“Stop playing with your food!”
I’m sure most of us have heard that at some time, and many of us will have said it too. But, modelling moonscapes from mashed potato or smiley faces from bacon and eggs aside, I reckon playing with your food has to be the best way to cook tasty, novel food and have a lot of fun at the same time. Harvesting wild ingredients feeds some wondrous building blocks into this culinary game too. Trial, error, joyful discoveries, flights of fancy, playful one-offs and random happenchance are my ideals of cooking, not slavishly following someone else’s tastes.
It is interesting how often sound cooking principles, when brought to bear on wild ingredients, tend to loop back into classic combinations and approaches. There is very little that is truly “new”. “Playing with my (wild) food” usually starts with raw nibblling in the wild, progresses through combining two or more plants in my mouth, to more complex cooking and preserving back home, until I find a way of eating things that I like. Then, after a while, I do some research to see why it worked, or share it with a food-obsessed friend who will tell me i’ve made something traditional with non-traditional ingredients. I regularly stumble into a classic technique or flavour combination, using only free ingredients, with next to no food miles. Let the wild guide you…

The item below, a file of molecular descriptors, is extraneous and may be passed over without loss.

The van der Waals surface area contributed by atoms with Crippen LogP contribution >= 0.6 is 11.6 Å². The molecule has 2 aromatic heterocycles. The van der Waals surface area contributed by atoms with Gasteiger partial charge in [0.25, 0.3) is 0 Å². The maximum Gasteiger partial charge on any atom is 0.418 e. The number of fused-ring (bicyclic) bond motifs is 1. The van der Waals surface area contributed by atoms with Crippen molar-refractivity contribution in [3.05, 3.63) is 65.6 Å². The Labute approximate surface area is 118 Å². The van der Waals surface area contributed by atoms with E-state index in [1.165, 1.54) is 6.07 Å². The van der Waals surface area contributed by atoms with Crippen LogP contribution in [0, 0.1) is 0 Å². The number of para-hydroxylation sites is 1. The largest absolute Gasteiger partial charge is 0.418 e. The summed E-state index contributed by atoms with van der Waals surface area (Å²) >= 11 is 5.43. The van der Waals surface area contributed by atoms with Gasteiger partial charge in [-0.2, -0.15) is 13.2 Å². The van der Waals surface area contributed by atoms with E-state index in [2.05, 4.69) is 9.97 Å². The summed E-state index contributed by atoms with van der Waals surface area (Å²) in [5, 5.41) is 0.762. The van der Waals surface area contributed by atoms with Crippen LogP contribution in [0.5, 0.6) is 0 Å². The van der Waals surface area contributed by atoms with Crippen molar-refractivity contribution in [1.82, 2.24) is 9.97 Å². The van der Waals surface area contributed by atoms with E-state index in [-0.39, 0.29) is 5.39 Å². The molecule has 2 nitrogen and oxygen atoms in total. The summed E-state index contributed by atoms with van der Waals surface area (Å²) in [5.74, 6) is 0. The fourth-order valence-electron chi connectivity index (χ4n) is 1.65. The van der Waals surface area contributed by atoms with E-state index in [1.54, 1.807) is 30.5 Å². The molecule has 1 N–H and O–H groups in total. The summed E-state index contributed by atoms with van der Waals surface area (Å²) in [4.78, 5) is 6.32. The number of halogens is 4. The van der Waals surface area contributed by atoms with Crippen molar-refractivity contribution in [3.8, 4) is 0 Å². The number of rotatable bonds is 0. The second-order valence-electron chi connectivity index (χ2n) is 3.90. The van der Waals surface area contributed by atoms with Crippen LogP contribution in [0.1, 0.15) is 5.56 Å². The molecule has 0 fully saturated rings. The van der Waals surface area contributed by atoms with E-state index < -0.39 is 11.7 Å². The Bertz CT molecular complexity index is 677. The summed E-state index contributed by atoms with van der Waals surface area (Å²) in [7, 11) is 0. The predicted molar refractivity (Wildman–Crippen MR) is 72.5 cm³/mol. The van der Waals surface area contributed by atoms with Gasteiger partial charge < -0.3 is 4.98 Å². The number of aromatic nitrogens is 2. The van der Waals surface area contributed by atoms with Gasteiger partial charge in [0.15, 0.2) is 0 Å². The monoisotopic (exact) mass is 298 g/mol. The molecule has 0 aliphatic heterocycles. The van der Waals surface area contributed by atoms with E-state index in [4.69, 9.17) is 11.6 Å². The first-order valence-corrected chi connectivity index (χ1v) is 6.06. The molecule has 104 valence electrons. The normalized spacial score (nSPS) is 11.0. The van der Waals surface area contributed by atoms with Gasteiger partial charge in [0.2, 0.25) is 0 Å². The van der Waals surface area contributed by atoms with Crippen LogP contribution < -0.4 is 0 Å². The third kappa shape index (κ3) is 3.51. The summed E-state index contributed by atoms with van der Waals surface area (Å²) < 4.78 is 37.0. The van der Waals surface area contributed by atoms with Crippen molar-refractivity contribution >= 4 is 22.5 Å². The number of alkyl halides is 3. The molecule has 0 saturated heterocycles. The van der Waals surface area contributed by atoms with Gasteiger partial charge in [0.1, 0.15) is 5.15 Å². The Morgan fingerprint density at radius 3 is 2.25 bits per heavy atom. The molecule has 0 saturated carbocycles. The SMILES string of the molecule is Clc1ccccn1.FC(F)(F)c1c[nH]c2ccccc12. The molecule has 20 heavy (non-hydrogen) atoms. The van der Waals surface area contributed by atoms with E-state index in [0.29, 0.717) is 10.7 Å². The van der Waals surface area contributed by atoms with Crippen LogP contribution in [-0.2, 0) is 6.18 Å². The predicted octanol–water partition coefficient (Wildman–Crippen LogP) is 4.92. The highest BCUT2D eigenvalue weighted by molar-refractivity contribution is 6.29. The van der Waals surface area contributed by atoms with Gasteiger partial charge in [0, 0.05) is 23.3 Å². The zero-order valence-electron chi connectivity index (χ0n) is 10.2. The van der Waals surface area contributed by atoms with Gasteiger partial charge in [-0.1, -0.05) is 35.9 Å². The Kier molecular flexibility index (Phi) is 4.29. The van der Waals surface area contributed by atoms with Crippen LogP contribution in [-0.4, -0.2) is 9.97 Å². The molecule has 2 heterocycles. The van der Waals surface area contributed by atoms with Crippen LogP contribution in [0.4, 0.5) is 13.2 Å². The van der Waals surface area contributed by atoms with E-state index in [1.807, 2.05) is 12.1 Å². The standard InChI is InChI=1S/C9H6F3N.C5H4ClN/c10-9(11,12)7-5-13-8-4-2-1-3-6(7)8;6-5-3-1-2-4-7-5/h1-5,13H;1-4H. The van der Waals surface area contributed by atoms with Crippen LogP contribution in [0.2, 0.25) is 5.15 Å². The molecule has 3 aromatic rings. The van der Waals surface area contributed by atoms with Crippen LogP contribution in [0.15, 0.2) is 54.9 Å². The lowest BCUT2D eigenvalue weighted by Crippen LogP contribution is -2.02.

Anyway, this bowlful of fresh umami-rich joy, that manages to be both homely and pretty damn sophisticated at the same time (why are comfort food and high-end dining so rarely bedfellows?), came about as a result of scrambling through my fridge after a weekend guiding foraging walks. I tend to accumulate bits and bobs of interesting wild stuff on those weekends, and have leftovers from the wild cook-ins we do, plus bits of the tasters and preparations I bring along.
My interest in only ever eating spoot clams raw isn’t shared by everyone, and I had fridge full – all wriggling, probing and making rude noises. Reedmace shoots had just come into season. Adorable sea kale shoots and a quarter jar of fermented wild garlic (and some of the fresh item) lurked in my cool box. I also had some pepper dulse, sea lettuce, laver, dulse and sugar kelp variously fresh or dried. And powdered dried cep. I always have that. Its like cheating. Except when you’ve picked, kissed, dried and ground every one of them, it can’t really be…